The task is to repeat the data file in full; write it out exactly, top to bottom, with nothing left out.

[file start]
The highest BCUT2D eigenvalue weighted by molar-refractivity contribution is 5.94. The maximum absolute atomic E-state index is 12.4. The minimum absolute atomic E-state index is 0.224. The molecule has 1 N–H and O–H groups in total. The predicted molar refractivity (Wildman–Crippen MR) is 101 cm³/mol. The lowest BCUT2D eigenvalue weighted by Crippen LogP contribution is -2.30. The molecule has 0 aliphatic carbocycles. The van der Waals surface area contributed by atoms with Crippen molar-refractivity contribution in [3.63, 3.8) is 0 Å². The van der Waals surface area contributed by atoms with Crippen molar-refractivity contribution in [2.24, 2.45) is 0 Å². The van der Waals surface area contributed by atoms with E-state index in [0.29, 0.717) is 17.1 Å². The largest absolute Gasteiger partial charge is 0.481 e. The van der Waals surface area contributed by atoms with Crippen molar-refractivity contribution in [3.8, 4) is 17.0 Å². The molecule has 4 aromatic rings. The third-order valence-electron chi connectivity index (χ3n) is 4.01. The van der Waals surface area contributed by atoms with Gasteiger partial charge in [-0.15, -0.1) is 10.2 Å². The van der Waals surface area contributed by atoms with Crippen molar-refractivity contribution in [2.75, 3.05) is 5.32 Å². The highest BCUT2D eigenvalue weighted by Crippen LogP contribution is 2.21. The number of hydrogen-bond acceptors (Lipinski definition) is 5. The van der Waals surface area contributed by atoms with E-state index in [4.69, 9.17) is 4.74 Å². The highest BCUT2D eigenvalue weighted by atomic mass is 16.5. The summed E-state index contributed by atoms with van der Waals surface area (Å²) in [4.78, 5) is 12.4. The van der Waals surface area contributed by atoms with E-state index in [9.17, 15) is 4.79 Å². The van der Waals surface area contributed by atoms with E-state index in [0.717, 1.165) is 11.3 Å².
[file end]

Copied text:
The highest BCUT2D eigenvalue weighted by molar-refractivity contribution is 5.94. The maximum absolute atomic E-state index is 12.4. The minimum absolute atomic E-state index is 0.224. The molecule has 1 N–H and O–H groups in total. The predicted molar refractivity (Wildman–Crippen MR) is 101 cm³/mol. The lowest BCUT2D eigenvalue weighted by Crippen LogP contribution is -2.30. The molecule has 0 aliphatic carbocycles. The van der Waals surface area contributed by atoms with Crippen molar-refractivity contribution in [3.63, 3.8) is 0 Å². The van der Waals surface area contributed by atoms with Crippen molar-refractivity contribution in [2.24, 2.45) is 0 Å². The van der Waals surface area contributed by atoms with E-state index in [0.29, 0.717) is 17.1 Å². The largest absolute Gasteiger partial charge is 0.481 e. The van der Waals surface area contributed by atoms with Crippen molar-refractivity contribution in [3.8, 4) is 17.0 Å². The molecule has 4 aromatic rings. The third-order valence-electron chi connectivity index (χ3n) is 4.01. The van der Waals surface area contributed by atoms with Gasteiger partial charge in [-0.15, -0.1) is 10.2 Å². The van der Waals surface area contributed by atoms with Crippen molar-refractivity contribution in [2.75, 3.05) is 5.32 Å². The highest BCUT2D eigenvalue weighted by Crippen LogP contribution is 2.21. The number of hydrogen-bond acceptors (Lipinski definition) is 5. The van der Waals surface area contributed by atoms with E-state index in [4.69, 9.17) is 4.74 Å². The highest BCUT2D eigenvalue weighted by atomic mass is 16.5. The summed E-state index contributed by atoms with van der Waals surface area (Å²) in [4.78, 5) is 12.4. The van der Waals surface area contributed by atoms with E-state index in [9.17, 15) is 4.79 Å². The van der Waals surface area contributed by atoms with E-state index in [0.717, 1.165) is 11.3 Å².